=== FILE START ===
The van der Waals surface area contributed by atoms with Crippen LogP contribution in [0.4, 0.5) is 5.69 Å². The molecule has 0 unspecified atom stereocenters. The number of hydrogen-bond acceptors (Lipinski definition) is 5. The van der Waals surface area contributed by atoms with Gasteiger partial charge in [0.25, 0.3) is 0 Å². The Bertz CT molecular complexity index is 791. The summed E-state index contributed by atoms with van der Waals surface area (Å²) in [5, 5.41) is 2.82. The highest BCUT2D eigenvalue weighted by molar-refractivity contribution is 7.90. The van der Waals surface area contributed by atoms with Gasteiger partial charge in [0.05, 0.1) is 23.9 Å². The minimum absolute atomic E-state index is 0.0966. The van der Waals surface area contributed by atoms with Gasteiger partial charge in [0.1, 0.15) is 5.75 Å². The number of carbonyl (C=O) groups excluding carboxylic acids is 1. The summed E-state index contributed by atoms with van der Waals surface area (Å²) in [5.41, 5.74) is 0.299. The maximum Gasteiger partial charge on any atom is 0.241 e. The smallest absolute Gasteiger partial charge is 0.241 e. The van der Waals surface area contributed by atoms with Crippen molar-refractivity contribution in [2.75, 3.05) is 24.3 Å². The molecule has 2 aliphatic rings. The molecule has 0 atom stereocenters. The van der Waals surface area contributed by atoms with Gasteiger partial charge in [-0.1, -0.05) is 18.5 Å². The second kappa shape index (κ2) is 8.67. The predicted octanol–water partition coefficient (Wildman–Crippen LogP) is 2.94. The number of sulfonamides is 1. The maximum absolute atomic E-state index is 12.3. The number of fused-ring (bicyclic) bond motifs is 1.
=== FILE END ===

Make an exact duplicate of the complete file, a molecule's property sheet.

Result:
The van der Waals surface area contributed by atoms with Crippen LogP contribution in [0.4, 0.5) is 5.69 Å². The molecule has 0 unspecified atom stereocenters. The number of hydrogen-bond acceptors (Lipinski definition) is 5. The van der Waals surface area contributed by atoms with Gasteiger partial charge in [0.25, 0.3) is 0 Å². The Bertz CT molecular complexity index is 791. The summed E-state index contributed by atoms with van der Waals surface area (Å²) in [5, 5.41) is 2.82. The highest BCUT2D eigenvalue weighted by molar-refractivity contribution is 7.90. The van der Waals surface area contributed by atoms with Gasteiger partial charge in [0.05, 0.1) is 23.9 Å². The minimum absolute atomic E-state index is 0.0966. The van der Waals surface area contributed by atoms with Gasteiger partial charge in [0.1, 0.15) is 5.75 Å². The number of carbonyl (C=O) groups excluding carboxylic acids is 1. The summed E-state index contributed by atoms with van der Waals surface area (Å²) in [5.41, 5.74) is 0.299. The maximum Gasteiger partial charge on any atom is 0.241 e. The smallest absolute Gasteiger partial charge is 0.241 e. The van der Waals surface area contributed by atoms with Crippen molar-refractivity contribution in [2.75, 3.05) is 24.3 Å². The molecule has 2 aliphatic rings. The molecule has 0 atom stereocenters. The van der Waals surface area contributed by atoms with Gasteiger partial charge in [-0.1, -0.05) is 18.5 Å². The second kappa shape index (κ2) is 8.67. The predicted octanol–water partition coefficient (Wildman–Crippen LogP) is 2.94. The number of sulfonamides is 1. The maximum absolute atomic E-state index is 12.3. The number of fused-ring (bicyclic) bond motifs is 1.